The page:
On September 28, the Global Taiwan Institute held a public seminar commemorating the 22nd anniversary of the Clinton administration’s Taiwan Policy Review. The first and only Review was conducted 15 years after Washington de-recognized the Republic of China (ROC) and the US Congress passed the Taiwan Relations Act (TRA), and 12 years after President Ronald Reagan delivered the Six Assurances.
In this special issue of the Global Taiwan Brief, we invited several American experts on the United States’ Taiwan policy to share their views on whether the US government ought to conduct another Review. These articles are best considered as a supplement to GTI’s seminar on the TPR that covered the policy context for the 1994 Review. One of the articles solicited for this series will be released in a forthcoming issue.
The TPR laid out—among other proposals—nine policy changes to how the United States would conduct its relations with Taiwan (as published by the Formosan Association for Public Affairs). They include:
- Permit Taiwan’s top leadership to transit US territory for their travel convenience, for periods of time normal for transits, but without undertaking any public activities. We will consider each case individually.
- We are prepared to initiate, under AIT auspices, a sub-Cabinet economic dialogue (at the under-Secretary level) and TIFA (Trade and Investment Framework Agreement) talks with Taiwan. We will be in touch with you with specific proposals in this regard.
- When we believe it is clearly appropriate, we will more actively support Taiwan’s membership in international organizations accepting non-states as members, and look for ways to have Taiwan’s voice heard in organizations of states where Taiwan’s membership is not possible.
- We will permit high level US Government officials, from economic and technical agencies to visit Taiwan, as well as more senior economic and technical officers from the Department of State. As we do this, we will make judgments as to what level of visitor best serve our interests.
- We will permit US government officials to travel to Taiwan to meet with your officials at whatever level.
- We will permit all AIT employees, including the Director and Deputy Director, access to your Foreign Affairs Ministry, if so desired.
- In the US we will permit US Cabinet-level officials from economic and technical departments to meet with Taiwan representatives and visitors in official settings. These meetings will be arranged through AIT.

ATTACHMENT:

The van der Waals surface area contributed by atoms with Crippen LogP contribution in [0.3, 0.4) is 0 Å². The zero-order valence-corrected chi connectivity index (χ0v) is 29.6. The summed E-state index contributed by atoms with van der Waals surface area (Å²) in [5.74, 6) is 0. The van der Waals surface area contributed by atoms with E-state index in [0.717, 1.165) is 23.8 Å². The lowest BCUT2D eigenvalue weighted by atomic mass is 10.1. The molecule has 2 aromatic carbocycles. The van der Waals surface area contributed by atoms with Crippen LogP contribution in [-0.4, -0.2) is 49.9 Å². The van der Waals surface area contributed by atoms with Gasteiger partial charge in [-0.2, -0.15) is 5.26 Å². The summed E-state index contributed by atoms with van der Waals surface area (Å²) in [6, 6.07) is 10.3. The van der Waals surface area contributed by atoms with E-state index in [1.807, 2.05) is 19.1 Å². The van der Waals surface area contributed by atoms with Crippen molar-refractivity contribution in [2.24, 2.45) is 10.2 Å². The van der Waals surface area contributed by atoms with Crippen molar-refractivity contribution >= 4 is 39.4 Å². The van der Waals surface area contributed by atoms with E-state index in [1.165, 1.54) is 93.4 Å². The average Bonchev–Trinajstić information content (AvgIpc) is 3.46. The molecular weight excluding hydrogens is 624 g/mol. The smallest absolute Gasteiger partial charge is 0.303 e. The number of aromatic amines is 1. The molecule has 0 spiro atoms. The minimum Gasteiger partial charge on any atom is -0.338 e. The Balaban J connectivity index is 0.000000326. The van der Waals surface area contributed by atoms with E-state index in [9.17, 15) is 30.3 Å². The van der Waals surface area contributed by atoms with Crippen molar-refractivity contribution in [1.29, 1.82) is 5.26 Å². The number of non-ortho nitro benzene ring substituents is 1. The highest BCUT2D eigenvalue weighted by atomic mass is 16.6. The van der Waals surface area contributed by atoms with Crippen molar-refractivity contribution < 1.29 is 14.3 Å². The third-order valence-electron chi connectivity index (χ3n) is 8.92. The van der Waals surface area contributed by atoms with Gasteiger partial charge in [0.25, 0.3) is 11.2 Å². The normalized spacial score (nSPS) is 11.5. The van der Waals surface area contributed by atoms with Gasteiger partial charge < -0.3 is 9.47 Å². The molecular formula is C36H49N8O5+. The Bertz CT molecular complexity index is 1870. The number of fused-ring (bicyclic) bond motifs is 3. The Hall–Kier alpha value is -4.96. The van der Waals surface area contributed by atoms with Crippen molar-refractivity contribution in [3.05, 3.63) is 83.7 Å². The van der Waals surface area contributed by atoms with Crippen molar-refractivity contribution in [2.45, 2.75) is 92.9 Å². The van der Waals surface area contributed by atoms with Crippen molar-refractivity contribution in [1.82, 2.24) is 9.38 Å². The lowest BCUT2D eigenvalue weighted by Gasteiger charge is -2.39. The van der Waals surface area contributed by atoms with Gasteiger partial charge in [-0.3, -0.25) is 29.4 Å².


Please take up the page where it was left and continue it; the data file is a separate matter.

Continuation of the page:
- We will permit State Department Officials at the Under Secretary level and below, who handle economic and technical issues to meet Taiwan representatives but in unofficial settings.
While the Review noted several policies that were not affected by the review, it was meant as a prescriptive list, detailing what the executive branch proposed to do in order to enhance the conduct of relations between the United States and Taiwan. More importantly, the TPR was not a prohibitive list of what the executive branch cannot or will not do.
Yet, as it currently stands, how the US government conducts its unofficial relations with Taiwan runs in a labyrinth of self-imposed restrictions. It is, as the late US Ambassador Harvey Feldman aptly described in his 1999 Senate Foreign Relations testimony, an exercise in “having to operate a foreign policy which denies that Taiwan is a nation and its government is a government while both American law and manifest reality make clear that it indeed is both.”
In 2014, former Deputy Assistant Secretary of State for East Asian and Pacific Affairs Randy Schriver stated, in reference to limitations on contacts between US and Taiwan officials, that “[more] contacts are, in part, a recognition of what Taiwan deserves—the dignity aspects—but there’s also some real practical reasons to improve contact … [i]ncrementally changing that before we arrive at another crisis point would be to our advantage.”
The findings of the Senate version of the Taiwan Travel Act, which was sponsored by Senators Marco Rubio, James Inhofe, and Cory Gardener and introduced on September 27, 2016, make clear: “Since the enactment of the Taiwan Relations Act, relations between the United States and Taiwan have suffered from a lack of communication due to the self-imposed restrictions that the United States maintains on high-level visits with Taiwan” [emphasis added].
Indeed, after 22 years, whether the US government should conduct another Review is ultimately for the American people to decide—and must be based on national interests. But this decision about whether to conduct a review, whether with a capital or lowercase “r,” should also take into consideration American values, the self-imposed nature of the restrictions that govern engagement with Taiwan, and ultimately the importance of soft-balancing for maintaining peace and stability in the Taiwan Strait.
The main point: Whether the United States should conduct another review, capital “r” or otherwise, is ultimately for the American people to decide—and should be decided based on its interests, values, the self-imposed nature of restrictions on engagement with Taiwan, and the need for more soft-balancing in the Taiwan Strait.
 Russell Hsiao, “US-Taiwan Relations: Hobson’s Choice and the False Dilemma,” in Strategic Asia 2014–15: US Alliances and Partnerships at the Center of Global Power, ed. Ashley Tellis et al. (Seattle: National Bureau of Asian Research, 2014), 257-287.